Spain has announced a significant investment of 467 million euros ($502 million) into the development of two desalination plants along the Catalan coast, responding to the region's pressing need amidst a three-year drought. The plants, strategically positioned north and south of Barcelona, Spain's bustling second-largest city, are slated to have a combined annual capacity of treating 80 million cubic meters (approximately 21 billion gallons) of water, according to a statement released by the Environment Ministry on Monday.
Projected to commence operations in 2028 and 2029 respectively, these initiatives underscore the government's unwavering commitment to ensuring access to potable water. Environment Minister Teresa Ribera emphasized this dedication during a press conference in Barcelona, stating, "The government's commitment is to do everything possible to help wherever needed to guarantee drinkable water."
Against the backdrop of Catalonia's reservoirs currently languishing at a mere 16% of capacity, despite the typical anticipation of replenishing rainfall during this period, local authorities have been compelled to impose strict water usage restrictions on residents as a mitigation measure against the relentless drought.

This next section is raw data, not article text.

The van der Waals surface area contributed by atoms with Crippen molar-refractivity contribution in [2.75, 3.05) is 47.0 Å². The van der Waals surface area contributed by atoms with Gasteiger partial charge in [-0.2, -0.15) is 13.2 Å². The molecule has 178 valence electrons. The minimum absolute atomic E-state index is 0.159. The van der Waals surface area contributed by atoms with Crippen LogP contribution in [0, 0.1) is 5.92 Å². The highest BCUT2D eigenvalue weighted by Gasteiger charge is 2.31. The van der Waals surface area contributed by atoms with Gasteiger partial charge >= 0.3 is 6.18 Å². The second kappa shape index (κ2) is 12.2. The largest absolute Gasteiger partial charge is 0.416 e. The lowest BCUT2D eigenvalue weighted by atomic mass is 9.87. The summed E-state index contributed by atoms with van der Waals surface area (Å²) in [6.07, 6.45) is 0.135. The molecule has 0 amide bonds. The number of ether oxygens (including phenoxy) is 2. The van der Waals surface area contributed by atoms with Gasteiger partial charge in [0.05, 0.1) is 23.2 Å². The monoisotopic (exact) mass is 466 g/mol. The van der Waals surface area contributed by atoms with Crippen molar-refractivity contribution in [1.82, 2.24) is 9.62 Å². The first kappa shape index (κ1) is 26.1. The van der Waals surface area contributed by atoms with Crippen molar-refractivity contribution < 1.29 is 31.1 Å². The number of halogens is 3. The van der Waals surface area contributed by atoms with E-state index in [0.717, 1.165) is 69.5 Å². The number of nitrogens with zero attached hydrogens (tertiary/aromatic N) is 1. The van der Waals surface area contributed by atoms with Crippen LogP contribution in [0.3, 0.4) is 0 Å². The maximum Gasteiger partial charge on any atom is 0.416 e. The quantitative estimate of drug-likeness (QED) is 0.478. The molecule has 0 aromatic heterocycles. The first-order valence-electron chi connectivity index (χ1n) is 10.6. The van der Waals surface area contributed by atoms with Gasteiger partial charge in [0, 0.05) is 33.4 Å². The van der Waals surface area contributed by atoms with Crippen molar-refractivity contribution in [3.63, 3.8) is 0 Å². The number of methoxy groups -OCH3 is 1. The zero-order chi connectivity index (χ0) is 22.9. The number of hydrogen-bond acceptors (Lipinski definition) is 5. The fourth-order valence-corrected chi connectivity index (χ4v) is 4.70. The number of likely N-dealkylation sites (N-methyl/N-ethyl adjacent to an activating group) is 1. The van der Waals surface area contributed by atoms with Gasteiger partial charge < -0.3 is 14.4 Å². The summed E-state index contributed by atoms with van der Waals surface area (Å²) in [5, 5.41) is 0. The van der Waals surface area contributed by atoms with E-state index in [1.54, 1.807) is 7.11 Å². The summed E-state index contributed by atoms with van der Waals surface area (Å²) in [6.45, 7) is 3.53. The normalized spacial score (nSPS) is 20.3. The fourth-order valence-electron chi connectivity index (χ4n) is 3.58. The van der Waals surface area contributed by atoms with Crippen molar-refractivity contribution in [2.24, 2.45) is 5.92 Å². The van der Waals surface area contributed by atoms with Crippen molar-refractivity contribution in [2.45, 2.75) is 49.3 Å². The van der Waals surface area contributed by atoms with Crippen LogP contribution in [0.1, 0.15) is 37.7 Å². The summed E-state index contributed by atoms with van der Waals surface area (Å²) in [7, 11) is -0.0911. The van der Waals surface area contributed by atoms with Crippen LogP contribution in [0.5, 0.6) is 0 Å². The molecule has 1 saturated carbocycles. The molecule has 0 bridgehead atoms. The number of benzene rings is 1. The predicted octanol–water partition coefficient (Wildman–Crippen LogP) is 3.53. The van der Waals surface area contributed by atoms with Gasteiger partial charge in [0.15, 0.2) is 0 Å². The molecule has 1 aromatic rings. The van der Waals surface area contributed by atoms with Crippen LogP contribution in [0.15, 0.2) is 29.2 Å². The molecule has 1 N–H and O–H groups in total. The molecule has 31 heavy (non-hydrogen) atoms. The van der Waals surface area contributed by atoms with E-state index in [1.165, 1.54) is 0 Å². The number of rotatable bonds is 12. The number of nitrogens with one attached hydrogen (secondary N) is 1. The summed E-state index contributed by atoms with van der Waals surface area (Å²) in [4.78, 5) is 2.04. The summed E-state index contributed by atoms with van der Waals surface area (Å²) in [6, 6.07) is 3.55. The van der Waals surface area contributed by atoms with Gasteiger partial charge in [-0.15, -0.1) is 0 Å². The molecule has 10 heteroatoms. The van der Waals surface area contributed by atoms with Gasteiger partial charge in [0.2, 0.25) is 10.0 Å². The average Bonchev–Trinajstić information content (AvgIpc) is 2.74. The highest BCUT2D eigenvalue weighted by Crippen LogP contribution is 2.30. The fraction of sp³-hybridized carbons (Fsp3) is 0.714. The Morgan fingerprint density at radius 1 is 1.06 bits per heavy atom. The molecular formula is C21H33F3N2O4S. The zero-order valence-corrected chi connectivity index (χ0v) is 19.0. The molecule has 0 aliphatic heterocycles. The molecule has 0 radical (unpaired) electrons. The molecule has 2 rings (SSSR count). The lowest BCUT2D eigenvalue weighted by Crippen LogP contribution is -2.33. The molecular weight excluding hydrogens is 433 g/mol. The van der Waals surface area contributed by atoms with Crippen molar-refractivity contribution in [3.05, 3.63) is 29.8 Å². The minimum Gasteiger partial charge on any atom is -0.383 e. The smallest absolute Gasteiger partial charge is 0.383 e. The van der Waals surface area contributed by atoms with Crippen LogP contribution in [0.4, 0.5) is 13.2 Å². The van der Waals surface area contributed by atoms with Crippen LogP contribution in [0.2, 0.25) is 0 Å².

Ribera further revealed plans for addressing the immediate water scarcity by detailing arrangements to transport up to 40,000 cubic meters of desalinated water daily via sea transport from a facility situated in Sagunto, located in the Valencia region.
This proactive approach not only addresses the urgent need for water resources in Catalonia but also highlights a broader recognition of the importance of sustainable water management practices in safeguarding against the impacts of prolonged droughts. Through such strategic investments and collaborative efforts between governmental bodies and local utilities, Spain aims to fortify its resilience against water scarcity challenges while ensuring the well-being of its citizens and the environment alike.